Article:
This page has been archived and is being provided for reference purposes only. The page is no longer being updated, and therefore, links on the page may be invalid.
|Latest news | Subscribe|
USDA to Assess Environmental Benefits of Conservation Programs
July 22, 2004
WASHINGTON, July 22--Agriculture Secretary Ann M. Veneman today announced a five-year effort to study the collective environmental benefits of government conservation programs on agricultural land.
"The advantages of conservation programs are widely recognized, from reducing soil erosion and enhancing water and air quality to promoting wetland and wildlife habitat preservation and restoration," Veneman said. "However, the environmental benefits of these programs have not been previously measured at the national level. This effort will provide an accounting of the benefits achieved through conservation programs."
Through the Conservation Effects Assessment Project (CEAP) the Department of Agriculture will study the environmental benefits of conservation practices implemented through 2002 Farm Bill programs: the Environmental Quality Incentives Program, Wetlands Reserve Program, Wildlife Habitat Incentives Program, Conservation Reserve Program, Conservation Security Program and Conservation Technical Assistance.
CEAP is composed of two basic parts: a nationwide assessment of conservation benefits and more in-depth studies of these benefits in 20 selected watersheds.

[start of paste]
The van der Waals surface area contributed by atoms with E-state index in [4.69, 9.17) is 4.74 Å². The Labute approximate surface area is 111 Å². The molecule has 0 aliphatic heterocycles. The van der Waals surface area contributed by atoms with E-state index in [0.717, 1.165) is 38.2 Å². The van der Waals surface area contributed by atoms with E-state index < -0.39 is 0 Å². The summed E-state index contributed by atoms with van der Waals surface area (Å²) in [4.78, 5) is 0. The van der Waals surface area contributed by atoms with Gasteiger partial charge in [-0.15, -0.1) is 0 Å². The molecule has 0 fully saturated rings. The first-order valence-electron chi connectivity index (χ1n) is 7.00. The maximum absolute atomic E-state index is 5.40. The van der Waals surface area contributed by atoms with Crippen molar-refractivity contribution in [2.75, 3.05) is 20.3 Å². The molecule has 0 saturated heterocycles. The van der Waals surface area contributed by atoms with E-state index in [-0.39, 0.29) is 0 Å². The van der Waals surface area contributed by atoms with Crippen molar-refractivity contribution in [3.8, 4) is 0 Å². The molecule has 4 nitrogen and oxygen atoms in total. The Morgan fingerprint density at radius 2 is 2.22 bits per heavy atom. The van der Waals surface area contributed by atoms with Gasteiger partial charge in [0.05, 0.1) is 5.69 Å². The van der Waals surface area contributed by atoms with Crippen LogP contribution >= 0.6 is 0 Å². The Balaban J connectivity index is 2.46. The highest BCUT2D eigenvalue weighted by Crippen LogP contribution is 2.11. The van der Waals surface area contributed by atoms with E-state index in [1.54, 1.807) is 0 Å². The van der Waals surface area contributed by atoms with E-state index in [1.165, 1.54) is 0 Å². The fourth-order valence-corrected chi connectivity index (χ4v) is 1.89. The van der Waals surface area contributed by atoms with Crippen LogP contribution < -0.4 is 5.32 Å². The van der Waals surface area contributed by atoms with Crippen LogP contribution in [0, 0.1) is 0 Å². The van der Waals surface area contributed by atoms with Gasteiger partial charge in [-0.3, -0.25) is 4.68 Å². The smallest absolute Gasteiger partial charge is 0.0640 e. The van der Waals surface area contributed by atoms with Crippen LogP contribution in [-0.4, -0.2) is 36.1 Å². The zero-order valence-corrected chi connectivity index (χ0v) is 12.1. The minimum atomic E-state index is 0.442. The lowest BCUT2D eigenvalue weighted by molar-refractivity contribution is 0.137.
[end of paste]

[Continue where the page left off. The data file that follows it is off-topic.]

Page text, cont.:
The national assessment will be reported annually starting in 2005. USDA's Natural Resources Conservation Service's (NRCS) National Resources Inventory will be used as the sampling basis for estimating the environmental benefits of conservation practices, as well as farmer surveys and existing USDA computer models.
In-depth studies within eight special-emphasis and 12 benchmark watersheds (details below) will occur simultaneously with the national assessment and other on-going watershed research efforts. NRCS selected the special-emphasis watersheds to address specific concerns such as manure management on animal feeding operations, water use on irrigated cropland, drainage management, wildlife habitat and riparian restoration. These watershed studies also should help develop performance measures for estimating soil quality, water quality and wildlife habitat benefits for specific conservation practices.
USDA's Agricultural Research Service (ARS) has been conducting research on most of the 12 benchmark watersheds for a considerable period of time and anticipates that watershed-scale research and assessments will be continued over many years.
In addition, the USDA Cooperative State Research, Education and Extension Service in April 2004 issued a notice to accept applications for competitive grants for additional CEAP watershed studies.
Additional information about CEAP can be obtained at http://www.nrcs.usda.gov/technical/nri/ceap.